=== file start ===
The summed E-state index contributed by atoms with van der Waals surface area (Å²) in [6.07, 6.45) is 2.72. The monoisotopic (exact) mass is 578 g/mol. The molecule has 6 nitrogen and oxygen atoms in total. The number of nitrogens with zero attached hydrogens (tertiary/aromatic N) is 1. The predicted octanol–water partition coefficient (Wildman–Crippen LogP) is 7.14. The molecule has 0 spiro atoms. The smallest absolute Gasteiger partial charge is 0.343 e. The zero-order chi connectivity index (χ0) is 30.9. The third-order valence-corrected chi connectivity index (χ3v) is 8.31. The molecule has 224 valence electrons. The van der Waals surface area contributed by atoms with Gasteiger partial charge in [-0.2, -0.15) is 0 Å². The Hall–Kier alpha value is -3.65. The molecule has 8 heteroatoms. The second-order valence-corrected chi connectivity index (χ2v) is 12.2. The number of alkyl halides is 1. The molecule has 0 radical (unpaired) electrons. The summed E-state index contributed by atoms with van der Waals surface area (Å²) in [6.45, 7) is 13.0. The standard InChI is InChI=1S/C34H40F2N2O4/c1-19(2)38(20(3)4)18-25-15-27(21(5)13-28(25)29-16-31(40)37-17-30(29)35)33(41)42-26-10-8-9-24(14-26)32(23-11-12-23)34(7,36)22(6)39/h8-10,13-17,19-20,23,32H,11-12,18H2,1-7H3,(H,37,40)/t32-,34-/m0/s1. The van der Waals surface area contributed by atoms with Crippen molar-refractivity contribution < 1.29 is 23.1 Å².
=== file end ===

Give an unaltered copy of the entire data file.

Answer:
The summed E-state index contributed by atoms with van der Waals surface area (Å²) in [6.07, 6.45) is 2.72. The monoisotopic (exact) mass is 578 g/mol. The molecule has 6 nitrogen and oxygen atoms in total. The number of nitrogens with zero attached hydrogens (tertiary/aromatic N) is 1. The predicted octanol–water partition coefficient (Wildman–Crippen LogP) is 7.14. The molecule has 0 spiro atoms. The smallest absolute Gasteiger partial charge is 0.343 e. The zero-order chi connectivity index (χ0) is 30.9. The third-order valence-corrected chi connectivity index (χ3v) is 8.31. The molecule has 224 valence electrons. The van der Waals surface area contributed by atoms with Gasteiger partial charge in [-0.2, -0.15) is 0 Å². The Hall–Kier alpha value is -3.65. The molecule has 8 heteroatoms. The second-order valence-corrected chi connectivity index (χ2v) is 12.2. The number of alkyl halides is 1. The molecule has 0 radical (unpaired) electrons. The summed E-state index contributed by atoms with van der Waals surface area (Å²) in [6.45, 7) is 13.0. The standard InChI is InChI=1S/C34H40F2N2O4/c1-19(2)38(20(3)4)18-25-15-27(21(5)13-28(25)29-16-31(40)37-17-30(29)35)33(41)42-26-10-8-9-24(14-26)32(23-11-12-23)34(7,36)22(6)39/h8-10,13-17,19-20,23,32H,11-12,18H2,1-7H3,(H,37,40)/t32-,34-/m0/s1. The van der Waals surface area contributed by atoms with Crippen molar-refractivity contribution < 1.29 is 23.1 Å².